Improved mental health includes a clearer head for more attention to detail. The safety program also integrates technology to help direct focus should any mental slip-ups occur.

  • Fatigue Bands – Much like an activity tracker, fatigue bands monitor sleep of workers each night. The bands report a fatigue score each day to indicate whether employees are work ready or if fatigue presents a potential risk.
  • Warning Lights – Warning lights have been installed on forklifts as well as scissor lifts to create a visual marker to indicate a safe distance to stand while working next to the equipment. They also shine ahead of the equipment to warn others as equipment is traveling.
  • Zoning – Zoning allows or denies access to certain areas based on individuals’ training. This ensures that workers who are not performing a certain type of work or qualified for the work don’t have access to particular zones.
  • Badging – Teams use badging to ensure only approved employees are allowed onsite and that they have gone through appropriate testing and training. This also allows leadership to identify who is onsite at any given time for head count in case of an emergency.

CLAIMS MANAGEMENT
Knowing that incidents are an unfortunate hazard that comes with construction, we took a proactive approach to mitigate lost-time incidents to head them off before they become problematic. “Often times, we see what an employee may deem as a minor injury not worthy of treatment snowball into a much larger, lost-time recordable if left unchecked or untreated,” said Teddy. “To head off those potential situations, we started providing on-call doctors at all mission critical jobsites. This gives our men and women the confidence of speaking to a trained doctor who can set them up with a work plan to better manage an injury before it results in lost time. Since employing this, we have more first-aid incidents rather than recordables, which benefits everyone. Last year, we used our virtual doctor a total of 61 times. Of those 61 times, only 10 became recordables, which kept the remaining 51 at a first-aid site level—a significant savings in cost.”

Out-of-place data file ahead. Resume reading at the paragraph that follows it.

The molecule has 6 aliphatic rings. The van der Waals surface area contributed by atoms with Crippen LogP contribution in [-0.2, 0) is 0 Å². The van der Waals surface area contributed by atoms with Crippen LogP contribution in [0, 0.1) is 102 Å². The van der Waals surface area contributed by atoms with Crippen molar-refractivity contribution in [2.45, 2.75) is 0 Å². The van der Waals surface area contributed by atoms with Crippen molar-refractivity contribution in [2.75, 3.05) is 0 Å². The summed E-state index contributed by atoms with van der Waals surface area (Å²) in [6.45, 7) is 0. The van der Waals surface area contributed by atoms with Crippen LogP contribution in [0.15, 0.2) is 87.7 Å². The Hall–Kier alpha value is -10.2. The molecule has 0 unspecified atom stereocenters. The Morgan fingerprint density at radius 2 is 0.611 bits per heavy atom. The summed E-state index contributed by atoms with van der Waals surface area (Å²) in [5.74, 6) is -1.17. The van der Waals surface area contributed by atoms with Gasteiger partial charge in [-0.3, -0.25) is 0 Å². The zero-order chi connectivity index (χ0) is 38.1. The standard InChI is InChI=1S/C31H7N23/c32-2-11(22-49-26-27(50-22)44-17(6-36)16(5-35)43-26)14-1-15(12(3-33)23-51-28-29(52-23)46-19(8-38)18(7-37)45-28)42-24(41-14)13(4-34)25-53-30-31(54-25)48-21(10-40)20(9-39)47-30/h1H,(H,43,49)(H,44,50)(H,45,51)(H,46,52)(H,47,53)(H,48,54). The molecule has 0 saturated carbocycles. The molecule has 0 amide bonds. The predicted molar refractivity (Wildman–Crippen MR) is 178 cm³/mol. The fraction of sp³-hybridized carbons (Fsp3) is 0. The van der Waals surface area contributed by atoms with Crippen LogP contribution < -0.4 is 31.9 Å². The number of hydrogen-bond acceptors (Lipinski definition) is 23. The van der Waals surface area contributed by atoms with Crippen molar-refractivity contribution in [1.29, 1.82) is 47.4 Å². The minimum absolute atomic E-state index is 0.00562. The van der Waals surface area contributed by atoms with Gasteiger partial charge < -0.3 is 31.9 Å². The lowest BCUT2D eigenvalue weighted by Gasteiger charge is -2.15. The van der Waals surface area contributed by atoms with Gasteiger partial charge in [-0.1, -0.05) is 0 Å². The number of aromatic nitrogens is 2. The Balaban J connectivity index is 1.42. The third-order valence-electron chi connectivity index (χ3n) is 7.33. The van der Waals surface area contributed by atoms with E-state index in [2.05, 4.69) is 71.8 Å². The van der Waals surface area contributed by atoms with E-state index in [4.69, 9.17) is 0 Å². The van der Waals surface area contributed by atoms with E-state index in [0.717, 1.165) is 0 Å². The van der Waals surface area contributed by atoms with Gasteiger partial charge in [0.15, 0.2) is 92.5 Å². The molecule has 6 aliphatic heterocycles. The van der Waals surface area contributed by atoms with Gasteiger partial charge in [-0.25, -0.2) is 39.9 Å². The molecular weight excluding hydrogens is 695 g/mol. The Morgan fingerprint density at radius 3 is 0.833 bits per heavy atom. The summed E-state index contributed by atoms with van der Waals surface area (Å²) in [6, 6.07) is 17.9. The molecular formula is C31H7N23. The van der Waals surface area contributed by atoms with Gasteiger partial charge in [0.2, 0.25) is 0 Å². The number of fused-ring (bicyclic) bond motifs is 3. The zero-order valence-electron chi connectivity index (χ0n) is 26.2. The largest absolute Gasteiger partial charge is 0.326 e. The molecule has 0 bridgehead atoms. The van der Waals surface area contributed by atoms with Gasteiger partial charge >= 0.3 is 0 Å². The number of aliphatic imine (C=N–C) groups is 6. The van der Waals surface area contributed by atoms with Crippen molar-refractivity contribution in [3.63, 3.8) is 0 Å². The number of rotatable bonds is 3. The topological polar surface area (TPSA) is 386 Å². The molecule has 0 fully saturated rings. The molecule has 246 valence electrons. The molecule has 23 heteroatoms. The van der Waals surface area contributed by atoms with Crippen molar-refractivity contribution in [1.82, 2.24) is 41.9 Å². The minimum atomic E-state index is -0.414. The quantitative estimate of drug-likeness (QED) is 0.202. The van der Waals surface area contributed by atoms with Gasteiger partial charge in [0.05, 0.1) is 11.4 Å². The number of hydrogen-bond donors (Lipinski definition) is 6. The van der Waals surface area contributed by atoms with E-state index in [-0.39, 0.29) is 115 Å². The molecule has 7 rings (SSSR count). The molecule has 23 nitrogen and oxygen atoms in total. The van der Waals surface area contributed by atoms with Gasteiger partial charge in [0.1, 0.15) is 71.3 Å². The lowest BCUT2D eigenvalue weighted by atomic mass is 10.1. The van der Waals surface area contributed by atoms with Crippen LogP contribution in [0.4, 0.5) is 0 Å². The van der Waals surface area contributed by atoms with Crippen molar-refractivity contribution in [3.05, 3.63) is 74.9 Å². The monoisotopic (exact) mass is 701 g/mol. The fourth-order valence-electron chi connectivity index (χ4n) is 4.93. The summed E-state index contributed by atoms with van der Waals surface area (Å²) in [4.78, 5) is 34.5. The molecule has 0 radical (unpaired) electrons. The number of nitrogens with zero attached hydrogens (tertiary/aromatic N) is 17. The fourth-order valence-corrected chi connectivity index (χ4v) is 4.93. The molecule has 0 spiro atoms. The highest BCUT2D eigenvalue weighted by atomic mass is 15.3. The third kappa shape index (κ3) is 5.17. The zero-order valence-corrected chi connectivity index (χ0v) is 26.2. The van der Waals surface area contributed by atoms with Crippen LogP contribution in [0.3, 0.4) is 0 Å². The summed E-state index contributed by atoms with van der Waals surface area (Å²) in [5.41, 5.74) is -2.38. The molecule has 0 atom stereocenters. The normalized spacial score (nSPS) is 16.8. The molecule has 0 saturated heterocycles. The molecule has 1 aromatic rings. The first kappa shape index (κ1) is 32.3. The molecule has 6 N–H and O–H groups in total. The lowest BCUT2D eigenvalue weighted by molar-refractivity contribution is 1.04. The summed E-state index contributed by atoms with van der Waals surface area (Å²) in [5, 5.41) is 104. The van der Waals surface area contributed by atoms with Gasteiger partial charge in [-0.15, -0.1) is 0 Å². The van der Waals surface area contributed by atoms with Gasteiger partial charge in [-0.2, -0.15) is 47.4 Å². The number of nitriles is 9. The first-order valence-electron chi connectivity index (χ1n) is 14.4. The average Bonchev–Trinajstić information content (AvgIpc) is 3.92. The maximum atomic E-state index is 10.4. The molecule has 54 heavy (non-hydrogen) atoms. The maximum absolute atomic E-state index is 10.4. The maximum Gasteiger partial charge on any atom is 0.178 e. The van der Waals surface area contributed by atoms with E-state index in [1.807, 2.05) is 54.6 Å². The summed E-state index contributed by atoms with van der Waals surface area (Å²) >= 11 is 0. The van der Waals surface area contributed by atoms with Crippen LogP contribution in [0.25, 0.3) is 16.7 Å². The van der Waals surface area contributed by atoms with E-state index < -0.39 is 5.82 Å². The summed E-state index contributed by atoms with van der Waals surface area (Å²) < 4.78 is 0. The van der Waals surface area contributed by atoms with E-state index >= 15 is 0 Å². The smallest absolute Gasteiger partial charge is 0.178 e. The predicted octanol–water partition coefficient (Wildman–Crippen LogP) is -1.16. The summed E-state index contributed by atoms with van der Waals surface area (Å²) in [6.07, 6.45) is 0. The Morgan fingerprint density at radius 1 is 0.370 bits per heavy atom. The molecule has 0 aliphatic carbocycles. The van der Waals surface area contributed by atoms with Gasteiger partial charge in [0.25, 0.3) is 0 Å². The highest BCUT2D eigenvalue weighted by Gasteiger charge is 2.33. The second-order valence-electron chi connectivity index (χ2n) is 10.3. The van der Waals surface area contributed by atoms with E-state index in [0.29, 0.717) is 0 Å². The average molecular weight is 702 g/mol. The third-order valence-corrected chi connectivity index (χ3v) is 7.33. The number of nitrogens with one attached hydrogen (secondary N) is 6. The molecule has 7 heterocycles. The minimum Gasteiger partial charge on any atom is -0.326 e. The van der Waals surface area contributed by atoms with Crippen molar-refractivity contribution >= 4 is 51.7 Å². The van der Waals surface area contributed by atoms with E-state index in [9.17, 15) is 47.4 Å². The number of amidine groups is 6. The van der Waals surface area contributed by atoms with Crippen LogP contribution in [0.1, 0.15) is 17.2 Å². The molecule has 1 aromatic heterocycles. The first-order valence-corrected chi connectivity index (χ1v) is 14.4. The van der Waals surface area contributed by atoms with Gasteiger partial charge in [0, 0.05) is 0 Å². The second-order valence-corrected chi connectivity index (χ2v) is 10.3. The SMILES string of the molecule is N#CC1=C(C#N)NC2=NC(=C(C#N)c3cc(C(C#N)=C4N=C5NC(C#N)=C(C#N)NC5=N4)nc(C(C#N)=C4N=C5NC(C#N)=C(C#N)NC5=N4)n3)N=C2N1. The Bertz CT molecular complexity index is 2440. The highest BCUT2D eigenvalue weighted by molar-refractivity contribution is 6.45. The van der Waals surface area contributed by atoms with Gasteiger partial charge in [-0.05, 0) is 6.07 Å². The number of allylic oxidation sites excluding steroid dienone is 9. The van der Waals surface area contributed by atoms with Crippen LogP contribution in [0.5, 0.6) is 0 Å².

REAL-LIFE RESULTS
Looking at safety from a different, holistic angle was an approach not seen in mission critical construction—or much of the construction industry at all. The payoff? An industry-leading safety program for mission critical construction that permeates into the culture across the entire company. Some results are difficult to quantify, but the stories of the holistic training in action speak for themselves. “We had a situation where a foreman noticed something was not quite right with one of his workers, and because of the additional mental health safety resources and training, he pulled the worker aside and identified a deeper issue. The superintendent and foreman went above and beyond to support him and gave him the time he needed while ensuring he was secure in his job. Those types of things never happened before we included mental health as part of safety,” said Teddy. “We’ve had other general contractors reach out to ask what we are doing in our re-imagined, more comprehensive safety program, so while there’s more to learn and a number of ways to evolve, we know we are on the right track.”

Desmond Clark is Safety Manager at JE Dunn Construction. He can be reached at desmond.clark@jedunn.com.

Read Other Articles